The Japanese copy was called “A Carriage a Cab”, and was made by Wakimura & Co., more commonly known as “WUCO”. This toy is also marked “U.W. Toy Shop Co.” The trademark of the letters “W” and “U” overlain within a diamond serves both of these names. Wakimura toys occasionally appear marked “W.K.M.R.”, similar to some other PWJ toy manufacturers’ custom of abbreviation by dropping the vowels from their names.
Wakimura also transitioned the “A Carriage a Cab” name onto a very similar toy. In the 1920’s The Ferdinand Strauss Corporation in America manufactured a toy called “Jenny the Balky Mule”, which, while bearing many similarities to the Lehmann Balky Mule, was still quite original in it’s own way. Strauss made a number of variations of this toy over the years, one of which Wakimura unashamedly copied very closely, while carrying over the name “A Carriage a Cab”. It is unlikely that both these Japanese copies with the same name were available concurrently, with the Lehmann copy most likely to be the earlier.
Part 10 – Adam
In this example, the Japanese firm of H. Yamada has copied the porter’s trunk from Lehmann’s Adam and enhanced it to become a toy in it’s own rite.
This simple but delightful toy is part of the Kitahara Collection.
Part 11 – Na-ob
This toy is marked “Toyodaya” on the cart where the original Lehmann toy’s name of “NA-OB” appears. This, however, is not the name of the Japanese copy.
“Toyodaya” is also printed on the closely copied original wheels where the word “Lehmann” appears, and is a toy manufacturer’s name. The cart, however, carries the more familiar “C.K.” trademark of Kuramochi. The relationship between these two companies is not known.
The main difference between the two relates to the mechanism. The Japanese copy winding from above, the original winding from the right hand side.
This toy was offered by Global Toy Merchants Inc. in their February 1994 auction catalogue.
Part 12 – Alabama Coon Jigger
Although I have never seen this toy personally, it has appeared in the public domain with extensive photos on two occasions.
It was originally offered on eBay.com in February 2002, and subsequently by Bertoia Auctions in April 2010.
Neither the toy nor it’s original box indicate any maker’s name, other than the origin giveaway “NIPPON”.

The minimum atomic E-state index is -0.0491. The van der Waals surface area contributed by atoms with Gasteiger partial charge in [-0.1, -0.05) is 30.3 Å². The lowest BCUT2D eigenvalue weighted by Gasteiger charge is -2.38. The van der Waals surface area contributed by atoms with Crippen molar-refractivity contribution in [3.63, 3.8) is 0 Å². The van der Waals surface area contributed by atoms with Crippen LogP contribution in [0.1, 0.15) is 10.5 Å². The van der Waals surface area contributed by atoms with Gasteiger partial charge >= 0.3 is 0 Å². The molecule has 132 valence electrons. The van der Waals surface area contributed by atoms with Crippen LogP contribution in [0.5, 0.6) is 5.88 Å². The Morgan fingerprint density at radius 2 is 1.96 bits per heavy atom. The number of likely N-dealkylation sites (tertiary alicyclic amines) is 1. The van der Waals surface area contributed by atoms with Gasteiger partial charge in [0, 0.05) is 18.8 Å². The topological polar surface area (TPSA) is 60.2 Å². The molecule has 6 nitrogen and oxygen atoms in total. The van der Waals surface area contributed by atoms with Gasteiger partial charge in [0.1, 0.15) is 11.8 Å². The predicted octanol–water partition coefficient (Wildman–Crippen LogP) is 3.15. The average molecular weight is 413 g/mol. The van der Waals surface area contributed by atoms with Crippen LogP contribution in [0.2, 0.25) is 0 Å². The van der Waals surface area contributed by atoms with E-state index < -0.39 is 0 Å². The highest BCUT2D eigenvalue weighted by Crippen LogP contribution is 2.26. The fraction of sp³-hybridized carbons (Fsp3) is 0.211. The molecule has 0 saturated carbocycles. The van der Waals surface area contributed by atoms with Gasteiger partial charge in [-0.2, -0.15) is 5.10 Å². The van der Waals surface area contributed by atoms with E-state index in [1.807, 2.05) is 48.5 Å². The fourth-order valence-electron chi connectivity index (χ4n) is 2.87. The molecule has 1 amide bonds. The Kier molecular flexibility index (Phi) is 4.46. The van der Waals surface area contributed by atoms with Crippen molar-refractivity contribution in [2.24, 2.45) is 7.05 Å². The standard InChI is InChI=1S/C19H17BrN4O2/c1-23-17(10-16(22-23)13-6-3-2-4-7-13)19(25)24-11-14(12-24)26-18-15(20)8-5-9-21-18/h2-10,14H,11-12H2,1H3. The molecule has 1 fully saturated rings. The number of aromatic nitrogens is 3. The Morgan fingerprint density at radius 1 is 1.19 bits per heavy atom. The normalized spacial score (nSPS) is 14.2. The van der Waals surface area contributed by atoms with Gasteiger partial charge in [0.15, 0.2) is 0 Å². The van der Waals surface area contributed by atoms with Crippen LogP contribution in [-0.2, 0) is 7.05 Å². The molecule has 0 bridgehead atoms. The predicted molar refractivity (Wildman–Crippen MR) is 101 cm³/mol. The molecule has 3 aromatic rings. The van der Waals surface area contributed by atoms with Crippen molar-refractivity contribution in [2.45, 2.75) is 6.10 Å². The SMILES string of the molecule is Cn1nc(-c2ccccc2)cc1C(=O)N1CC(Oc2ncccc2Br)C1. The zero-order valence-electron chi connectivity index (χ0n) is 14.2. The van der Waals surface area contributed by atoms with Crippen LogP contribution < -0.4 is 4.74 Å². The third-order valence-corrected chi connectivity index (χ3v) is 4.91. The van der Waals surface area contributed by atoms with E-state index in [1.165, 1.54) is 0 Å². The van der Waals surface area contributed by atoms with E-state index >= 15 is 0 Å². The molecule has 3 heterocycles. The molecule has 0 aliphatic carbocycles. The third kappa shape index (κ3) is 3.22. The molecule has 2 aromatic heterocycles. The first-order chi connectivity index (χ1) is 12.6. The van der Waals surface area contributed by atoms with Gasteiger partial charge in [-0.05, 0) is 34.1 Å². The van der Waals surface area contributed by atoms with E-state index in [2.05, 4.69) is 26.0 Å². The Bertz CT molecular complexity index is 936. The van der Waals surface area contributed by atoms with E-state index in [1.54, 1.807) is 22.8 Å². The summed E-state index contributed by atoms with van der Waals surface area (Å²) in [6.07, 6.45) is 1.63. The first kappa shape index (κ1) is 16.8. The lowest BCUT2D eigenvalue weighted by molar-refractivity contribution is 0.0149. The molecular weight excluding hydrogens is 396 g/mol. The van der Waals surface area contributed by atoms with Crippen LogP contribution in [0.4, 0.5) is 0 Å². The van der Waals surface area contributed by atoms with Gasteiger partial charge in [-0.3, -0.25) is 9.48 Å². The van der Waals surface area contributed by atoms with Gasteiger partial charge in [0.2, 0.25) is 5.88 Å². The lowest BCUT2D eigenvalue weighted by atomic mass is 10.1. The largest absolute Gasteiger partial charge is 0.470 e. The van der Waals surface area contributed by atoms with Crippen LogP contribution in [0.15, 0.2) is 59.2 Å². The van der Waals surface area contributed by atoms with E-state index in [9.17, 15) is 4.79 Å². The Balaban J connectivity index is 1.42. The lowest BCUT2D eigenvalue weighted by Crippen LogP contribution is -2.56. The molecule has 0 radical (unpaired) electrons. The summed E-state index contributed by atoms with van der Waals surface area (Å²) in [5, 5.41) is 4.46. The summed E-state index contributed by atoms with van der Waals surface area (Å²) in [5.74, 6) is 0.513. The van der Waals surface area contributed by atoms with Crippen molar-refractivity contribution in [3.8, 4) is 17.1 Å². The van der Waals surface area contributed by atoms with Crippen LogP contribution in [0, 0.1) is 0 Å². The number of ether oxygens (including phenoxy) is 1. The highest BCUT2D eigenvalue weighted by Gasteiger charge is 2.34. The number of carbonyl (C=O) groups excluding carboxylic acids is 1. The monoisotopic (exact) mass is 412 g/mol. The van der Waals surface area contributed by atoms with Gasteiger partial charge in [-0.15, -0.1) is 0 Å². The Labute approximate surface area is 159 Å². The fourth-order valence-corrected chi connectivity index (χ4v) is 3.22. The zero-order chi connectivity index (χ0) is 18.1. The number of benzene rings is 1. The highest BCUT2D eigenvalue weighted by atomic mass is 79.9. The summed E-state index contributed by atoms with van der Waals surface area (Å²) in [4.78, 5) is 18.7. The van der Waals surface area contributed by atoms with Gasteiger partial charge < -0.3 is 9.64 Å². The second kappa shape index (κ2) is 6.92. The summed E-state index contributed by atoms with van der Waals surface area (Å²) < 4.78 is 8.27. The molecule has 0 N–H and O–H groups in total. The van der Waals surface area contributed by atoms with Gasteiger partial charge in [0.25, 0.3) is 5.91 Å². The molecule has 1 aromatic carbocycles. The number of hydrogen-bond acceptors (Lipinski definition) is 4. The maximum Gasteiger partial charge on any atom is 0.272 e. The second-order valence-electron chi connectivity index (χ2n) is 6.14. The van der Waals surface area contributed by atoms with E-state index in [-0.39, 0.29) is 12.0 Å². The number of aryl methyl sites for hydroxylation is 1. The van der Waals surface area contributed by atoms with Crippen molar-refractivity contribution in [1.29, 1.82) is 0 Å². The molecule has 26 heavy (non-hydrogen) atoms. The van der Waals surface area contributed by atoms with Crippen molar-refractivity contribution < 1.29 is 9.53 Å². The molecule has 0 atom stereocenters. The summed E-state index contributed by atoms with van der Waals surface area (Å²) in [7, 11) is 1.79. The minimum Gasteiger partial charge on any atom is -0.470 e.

Both toy and box also carry the words “US PATENT MAY 24 1910”. This is a reference to the original patent registration by the American inventor of the toy.
Lehmann’s toy modified this original design with a device to regulate and slow down or stop the dancing movement and was granted it’s own patent. The Japanese version doesn’t have this control and remains true to the original design. It does, however, closely copy the dancer and and also the name “Alabama Coon Jigger”, which is lithographed onto a metal swinging tag pinned to the “ cotton bale” base of the toy. The box lid label illustration of the toy pictures this tag as well, discreetly naming the toy.
Despite the obvious difference to the toy’s base, it appears to have a key head in the Lehmann style, which may narrow down the potential maker of the toy. Irrespective of this, the toy would have almost certainly been made in the 1920’s, rather than prior to the First World War.
Part 13 – Other Lehmann Copies
I am sure that other PWJ copies of Lehmann toys exist that I am yet to encounter.
TOM the Climbing Monkey certainly does, and I believe that there is a copy of the AJAX Acrobat toy too.
Other partial copies also exist, where the Lehmann toy has heavily influenced a Japanese design, without them actually copying it.
The AUTOHUTTE Garage for two cars is a case in point. Two Japanese manufactures utilized the overall design but added totally different exotic lithography to decorate it.
Of course you have to recognise a Japanese copy first, as the two pictures below show how they can hide in plain sight.